Home South Africa News #Budget2019: Tough times ahead with economy

#Budget2019: Tough times ahead with economy

Finance minister Tito Mboweni

The economic picture emerging from Budget 2019 was not a rosy one. Finance Minister Tito Mboweni said in his speech the outlook for South Africa had weakened over the past couple of months, and many of the risks that were warned about in the Mini Budget in October had materialised.

Forecasts

The estimate on gross domestic product (GDP) growth for last year stays at 0.7%, but the Budget Review shows lower forecasts for 2019 (1.5% against 1.8% in February 2018) and 2020 (1.7% against 2.1%). Growth of 2.1% is forecast for 2021.

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Mboweni said that, due to SA being a small open economy, “we were impacted by events in the global economy. World growth is now expected to slow, constraining South Africa’s export growth forecast”.

Finance minister Tito Mboweni

Investment

The Budget Review states that investment remains subdued. Investment fell by 0.3% year-on-year in the first three quarters of 2018, following a 0.7% expansion in the same period in 2017. Investment by private businesses and general government declined.

“As a percentage of GDP, investment has persistently declined, reaching a 13-year low of 17.7% in the third quarter of 2018. The combination of low growth in employment, investment and productivity continues to restrain economic growth,” the review says.

Hope is nevertheless expressed that investment growth will gradually increase as business confidence slowly improves, worn-out capital is replaced and the state improves its ability to execute capital projects.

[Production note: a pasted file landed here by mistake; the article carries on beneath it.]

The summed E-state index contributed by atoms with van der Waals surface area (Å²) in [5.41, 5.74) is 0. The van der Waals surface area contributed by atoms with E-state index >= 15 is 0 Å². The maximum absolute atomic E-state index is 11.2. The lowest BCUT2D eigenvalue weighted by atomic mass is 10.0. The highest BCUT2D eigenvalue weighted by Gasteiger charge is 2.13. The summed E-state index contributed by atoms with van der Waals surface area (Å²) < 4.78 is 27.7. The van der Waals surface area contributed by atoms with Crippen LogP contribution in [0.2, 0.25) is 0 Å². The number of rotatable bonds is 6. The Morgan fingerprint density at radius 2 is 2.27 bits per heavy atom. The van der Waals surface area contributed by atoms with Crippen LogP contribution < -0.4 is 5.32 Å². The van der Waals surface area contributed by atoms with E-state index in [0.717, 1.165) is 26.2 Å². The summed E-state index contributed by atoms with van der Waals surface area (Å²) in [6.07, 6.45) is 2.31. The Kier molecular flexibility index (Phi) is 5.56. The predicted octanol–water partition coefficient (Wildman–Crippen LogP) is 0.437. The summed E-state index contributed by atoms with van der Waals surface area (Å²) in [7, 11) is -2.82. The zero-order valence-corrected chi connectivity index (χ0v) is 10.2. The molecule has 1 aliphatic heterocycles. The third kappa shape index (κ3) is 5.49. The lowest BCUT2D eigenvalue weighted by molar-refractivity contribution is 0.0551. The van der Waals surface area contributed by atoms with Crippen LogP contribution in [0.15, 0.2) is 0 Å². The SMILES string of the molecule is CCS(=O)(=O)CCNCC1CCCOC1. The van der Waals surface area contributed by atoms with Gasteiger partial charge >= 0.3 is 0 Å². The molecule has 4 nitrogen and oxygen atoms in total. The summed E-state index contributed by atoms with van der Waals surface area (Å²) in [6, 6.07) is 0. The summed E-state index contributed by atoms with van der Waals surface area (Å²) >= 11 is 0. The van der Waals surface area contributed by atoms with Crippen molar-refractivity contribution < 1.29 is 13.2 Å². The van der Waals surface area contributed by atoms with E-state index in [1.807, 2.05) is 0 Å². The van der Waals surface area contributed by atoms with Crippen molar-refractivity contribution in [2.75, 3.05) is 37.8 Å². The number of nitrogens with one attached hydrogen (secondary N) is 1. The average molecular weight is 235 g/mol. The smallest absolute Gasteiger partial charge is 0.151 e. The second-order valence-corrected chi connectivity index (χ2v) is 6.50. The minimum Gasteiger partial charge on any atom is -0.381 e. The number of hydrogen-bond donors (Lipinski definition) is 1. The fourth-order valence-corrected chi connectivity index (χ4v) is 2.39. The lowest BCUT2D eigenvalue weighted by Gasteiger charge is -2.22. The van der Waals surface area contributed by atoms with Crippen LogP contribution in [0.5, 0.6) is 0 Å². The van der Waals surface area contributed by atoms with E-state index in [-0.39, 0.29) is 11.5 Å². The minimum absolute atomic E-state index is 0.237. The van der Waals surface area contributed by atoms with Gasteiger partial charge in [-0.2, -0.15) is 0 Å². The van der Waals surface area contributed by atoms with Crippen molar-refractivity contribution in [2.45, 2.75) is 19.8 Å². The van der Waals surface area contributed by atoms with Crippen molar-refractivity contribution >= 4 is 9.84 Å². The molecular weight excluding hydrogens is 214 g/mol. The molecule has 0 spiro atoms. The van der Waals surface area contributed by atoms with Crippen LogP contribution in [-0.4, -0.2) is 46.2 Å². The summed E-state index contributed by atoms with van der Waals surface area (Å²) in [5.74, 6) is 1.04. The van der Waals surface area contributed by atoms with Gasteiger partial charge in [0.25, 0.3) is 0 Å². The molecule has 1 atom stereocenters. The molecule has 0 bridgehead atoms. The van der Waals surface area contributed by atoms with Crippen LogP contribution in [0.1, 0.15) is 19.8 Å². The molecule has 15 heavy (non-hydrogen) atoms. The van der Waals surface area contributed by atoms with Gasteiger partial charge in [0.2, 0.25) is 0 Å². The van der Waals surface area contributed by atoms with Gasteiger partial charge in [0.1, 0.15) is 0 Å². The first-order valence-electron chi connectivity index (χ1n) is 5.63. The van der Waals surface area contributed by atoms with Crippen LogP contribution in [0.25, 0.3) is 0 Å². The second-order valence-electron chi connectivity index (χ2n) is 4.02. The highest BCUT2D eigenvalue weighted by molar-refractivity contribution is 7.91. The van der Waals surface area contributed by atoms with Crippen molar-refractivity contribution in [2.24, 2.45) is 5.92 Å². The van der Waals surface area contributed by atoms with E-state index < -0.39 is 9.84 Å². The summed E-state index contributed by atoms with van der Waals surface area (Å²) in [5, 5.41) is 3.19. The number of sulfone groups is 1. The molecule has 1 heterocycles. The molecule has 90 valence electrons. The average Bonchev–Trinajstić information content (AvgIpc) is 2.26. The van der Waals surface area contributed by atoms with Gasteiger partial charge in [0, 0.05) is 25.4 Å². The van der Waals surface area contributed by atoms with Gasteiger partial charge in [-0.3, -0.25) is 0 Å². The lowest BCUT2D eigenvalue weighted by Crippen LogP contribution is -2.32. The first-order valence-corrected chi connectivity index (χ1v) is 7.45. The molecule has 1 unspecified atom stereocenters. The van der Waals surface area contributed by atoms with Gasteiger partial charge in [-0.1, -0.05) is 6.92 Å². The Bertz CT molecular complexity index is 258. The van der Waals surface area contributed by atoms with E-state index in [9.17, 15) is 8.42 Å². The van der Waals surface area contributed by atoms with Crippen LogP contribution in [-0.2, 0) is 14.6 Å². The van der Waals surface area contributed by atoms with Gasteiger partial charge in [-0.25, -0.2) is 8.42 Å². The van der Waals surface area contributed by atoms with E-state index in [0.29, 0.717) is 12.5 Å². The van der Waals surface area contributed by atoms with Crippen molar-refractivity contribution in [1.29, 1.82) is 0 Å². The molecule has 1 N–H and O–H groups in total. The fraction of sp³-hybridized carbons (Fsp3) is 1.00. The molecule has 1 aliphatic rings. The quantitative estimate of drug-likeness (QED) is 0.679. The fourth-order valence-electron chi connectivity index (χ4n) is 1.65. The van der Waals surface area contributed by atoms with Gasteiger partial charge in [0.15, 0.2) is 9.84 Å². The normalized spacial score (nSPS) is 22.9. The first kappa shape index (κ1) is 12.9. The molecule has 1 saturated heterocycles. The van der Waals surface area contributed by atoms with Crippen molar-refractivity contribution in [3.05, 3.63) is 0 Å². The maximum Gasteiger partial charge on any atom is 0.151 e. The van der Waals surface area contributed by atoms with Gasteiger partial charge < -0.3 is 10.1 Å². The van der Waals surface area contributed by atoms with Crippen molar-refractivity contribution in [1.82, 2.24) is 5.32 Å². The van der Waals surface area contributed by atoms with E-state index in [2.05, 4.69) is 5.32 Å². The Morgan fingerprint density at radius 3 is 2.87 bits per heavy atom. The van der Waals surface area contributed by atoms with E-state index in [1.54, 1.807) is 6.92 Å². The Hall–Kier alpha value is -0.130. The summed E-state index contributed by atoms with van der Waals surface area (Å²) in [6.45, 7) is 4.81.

However, concerns about electricity supply and slower global growth pose risks to the near-term outlook.

Inflation

It is stated that, despite the weaker nominal exchange rate, South Africa’s inflation remains higher than that of its trading partners. Headline inflation slowed from 5.3% in 2017 to 4.7%t in 2018, as lower food and services inflation offset high petrol inflation in the second half of the year.

Fuel inflation, however, rose to 20.1% in the second half of 2018 due to higher oil prices, putting upward pressure on public transport and freight costs. As a result of these large fuel price increases, the Department of Energy is reviewing the basic fuel price formula.

Consumer Price Index (CPI) inflation is expected to reach 5.2% in 2019 in response to rising food inflation associated with higher fuel and agricultural input prices.

Electricity inflation is also expected to increase. The National Treasury assumes an annual adjustment of 10% in electricity prices in each of the next three years, effective from July 2019.

The Budget Review is quite open about job creation, admitting that “the labour market obstructs easy entry into employment, particularly for young people”.

It states that private-sector employment growth has been slowing since 2011. Job creation remains stagnant. The unemployment rate declined marginally from an average of 27.5% in 2017 to 27.1% in 2018.

However, this is largely the result of a 16.8% growth in the number of discouraged work seekers, who are not counted in the unemployment rate”, the Review reads.

Source: News24